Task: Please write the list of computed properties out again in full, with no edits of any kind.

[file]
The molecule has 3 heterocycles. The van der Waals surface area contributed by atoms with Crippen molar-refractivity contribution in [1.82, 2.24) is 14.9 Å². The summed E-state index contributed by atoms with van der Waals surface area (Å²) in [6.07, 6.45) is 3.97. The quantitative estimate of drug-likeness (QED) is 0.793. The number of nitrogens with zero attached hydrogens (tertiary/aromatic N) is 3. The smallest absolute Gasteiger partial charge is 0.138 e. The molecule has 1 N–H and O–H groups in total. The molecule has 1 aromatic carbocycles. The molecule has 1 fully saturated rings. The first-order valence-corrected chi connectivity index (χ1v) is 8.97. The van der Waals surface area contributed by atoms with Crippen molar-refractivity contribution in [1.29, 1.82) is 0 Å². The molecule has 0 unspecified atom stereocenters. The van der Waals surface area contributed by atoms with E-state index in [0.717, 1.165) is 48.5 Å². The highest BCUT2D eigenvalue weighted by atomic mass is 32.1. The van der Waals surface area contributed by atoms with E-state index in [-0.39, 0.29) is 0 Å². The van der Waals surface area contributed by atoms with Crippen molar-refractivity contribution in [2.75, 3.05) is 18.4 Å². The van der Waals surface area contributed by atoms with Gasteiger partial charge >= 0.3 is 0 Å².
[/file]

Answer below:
The molecule has 3 heterocycles. The van der Waals surface area contributed by atoms with Crippen molar-refractivity contribution in [1.82, 2.24) is 14.9 Å². The summed E-state index contributed by atoms with van der Waals surface area (Å²) in [6.07, 6.45) is 3.97. The quantitative estimate of drug-likeness (QED) is 0.793. The number of nitrogens with zero attached hydrogens (tertiary/aromatic N) is 3. The smallest absolute Gasteiger partial charge is 0.138 e. The molecule has 1 N–H and O–H groups in total. The molecule has 1 aromatic carbocycles. The molecule has 1 fully saturated rings. The first-order valence-corrected chi connectivity index (χ1v) is 8.97. The van der Waals surface area contributed by atoms with Crippen molar-refractivity contribution in [1.29, 1.82) is 0 Å². The molecule has 0 unspecified atom stereocenters. The van der Waals surface area contributed by atoms with E-state index in [0.717, 1.165) is 48.5 Å². The highest BCUT2D eigenvalue weighted by atomic mass is 32.1. The van der Waals surface area contributed by atoms with E-state index in [-0.39, 0.29) is 0 Å². The van der Waals surface area contributed by atoms with Crippen molar-refractivity contribution in [2.75, 3.05) is 18.4 Å². The van der Waals surface area contributed by atoms with Gasteiger partial charge >= 0.3 is 0 Å².